NPR Staff

Pages

All Tech Considered
3:49 pm
Mon July 13, 2015

#RaceOnTech: How An Early Love Of Math Led Her To The Role Of CEO

Dr. Lisa Dyson is the CEO of Kiverdi, a next-generation sustainable oil company that converts CO2 and waste carbon gases into oils using biotechnology.
Maurice Dean Courtesy of Lisa Dyson

Originally published on Fri July 17, 2015 10:03 am

Read more
Race
5:11 pm
Sat July 11, 2015

He's Shared 'Every Single Word' — But It's The Silence That Rings Louder

YouTube

Originally published on Sun July 12, 2015 10:34 am

Read more
Animals
7:45 am
Sat July 11, 2015

For This Tarantula-Killing Wasp, Dinner's A Meal Best Served Living

Meal time for one species probably means sleepless nights for others.
Debbie Hall Flickr

Originally published on Sat July 11, 2015 10:38 am

It's been wet in Texas this year — exceptionally wet, as a matter of fact. With record amounts of rain, Texas is more than a little hot, green and rife with happy insects.

Take the tarantula hawk, for example. In case you've never heard of it, it's a wasp that's so big, and so nasty, that it attacks tarantulas — who happen to be quite big and nasty themselves.

So, what does a happy tarantula hawk look like? Ben Hutchins, an invertebrate biologist with the Texas Parks and Wildlife Department, takes NPR's Wade Goodwyn through all the gruesome wasp-on-tarantula details.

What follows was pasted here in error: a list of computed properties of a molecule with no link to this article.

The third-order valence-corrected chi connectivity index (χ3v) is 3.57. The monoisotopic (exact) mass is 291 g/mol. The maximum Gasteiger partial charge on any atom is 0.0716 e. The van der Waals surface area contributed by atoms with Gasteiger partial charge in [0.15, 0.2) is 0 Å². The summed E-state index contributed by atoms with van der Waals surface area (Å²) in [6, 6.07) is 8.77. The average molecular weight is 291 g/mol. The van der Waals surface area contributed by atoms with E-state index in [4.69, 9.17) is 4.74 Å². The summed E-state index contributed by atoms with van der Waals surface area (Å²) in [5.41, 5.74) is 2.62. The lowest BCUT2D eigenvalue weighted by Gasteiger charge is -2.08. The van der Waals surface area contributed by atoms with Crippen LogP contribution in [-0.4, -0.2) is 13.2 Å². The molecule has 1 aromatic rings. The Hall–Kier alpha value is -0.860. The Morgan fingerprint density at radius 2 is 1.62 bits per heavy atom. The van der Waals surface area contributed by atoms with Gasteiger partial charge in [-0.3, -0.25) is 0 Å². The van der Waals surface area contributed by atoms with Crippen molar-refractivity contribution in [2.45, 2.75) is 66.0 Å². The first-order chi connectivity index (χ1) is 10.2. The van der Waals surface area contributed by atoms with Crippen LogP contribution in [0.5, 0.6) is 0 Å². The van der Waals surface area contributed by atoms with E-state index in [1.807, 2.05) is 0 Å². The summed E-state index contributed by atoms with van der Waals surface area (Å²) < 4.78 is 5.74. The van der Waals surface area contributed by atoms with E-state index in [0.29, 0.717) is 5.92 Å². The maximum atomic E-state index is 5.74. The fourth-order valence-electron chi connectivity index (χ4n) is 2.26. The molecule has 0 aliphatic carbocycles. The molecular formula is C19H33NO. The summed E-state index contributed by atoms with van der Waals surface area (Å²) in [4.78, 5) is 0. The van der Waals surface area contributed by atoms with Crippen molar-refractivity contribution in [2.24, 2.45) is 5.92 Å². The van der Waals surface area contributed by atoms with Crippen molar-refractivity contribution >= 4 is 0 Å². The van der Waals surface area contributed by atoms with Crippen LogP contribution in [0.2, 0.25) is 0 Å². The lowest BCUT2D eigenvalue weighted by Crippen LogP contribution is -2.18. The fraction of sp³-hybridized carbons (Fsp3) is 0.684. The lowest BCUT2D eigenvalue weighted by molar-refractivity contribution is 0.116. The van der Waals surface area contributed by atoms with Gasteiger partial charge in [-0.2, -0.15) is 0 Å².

Read more
Code Switch
3:50 am
Fri July 10, 2015

Ta-Nehisi Coates Looks At The Physical Toll Of Being Black In America

Coates with his son Samori.
Random House

Originally published on Fri July 10, 2015 3:12 pm

When writer Ta-Nehisi Coates sat down at NPR's New York studios a few days ago, he got a little emotional.

It was the first time that Coates, who writes for The Atlantic, had held a copy of his latest book, Between the World and Me.

This book is personal, written as a letter to his teenage son Samori. In it, we see glimpses of the hard West Baltimore streets where Coates grew up, his curiosity at work on the campus of Howard University and his early struggles as a journalist.

Read more
Goats and Soda
4:26 am
Thu July 9, 2015

He Fled Sudan And Made A New Life In The U.S. So Why Go Back?

Daniel Majok Gai revisits the two-bedroom apartment in Denver where he lived with seven other Sudanese refugees in 2001.
Kevin Leahy NPR

Originally published on Thu July 9, 2015 10:22 am

Daniel Majok Gai wants to go back to South Sudan.

He thinks he can help his homeland — the youngest nation in the world. Today marks the fourth anniversary of its independence. But there's little celebration. The country is being ripped apart by civil war.

Yet Gai, who suffered through years of violence and pain as a refugee, believes he can play a role in moving South Sudan toward peace and safety.

Against all odds, the 34-year-old is an incredible optimist.

He was 6 when a militia attacked his village.

Read more

Pages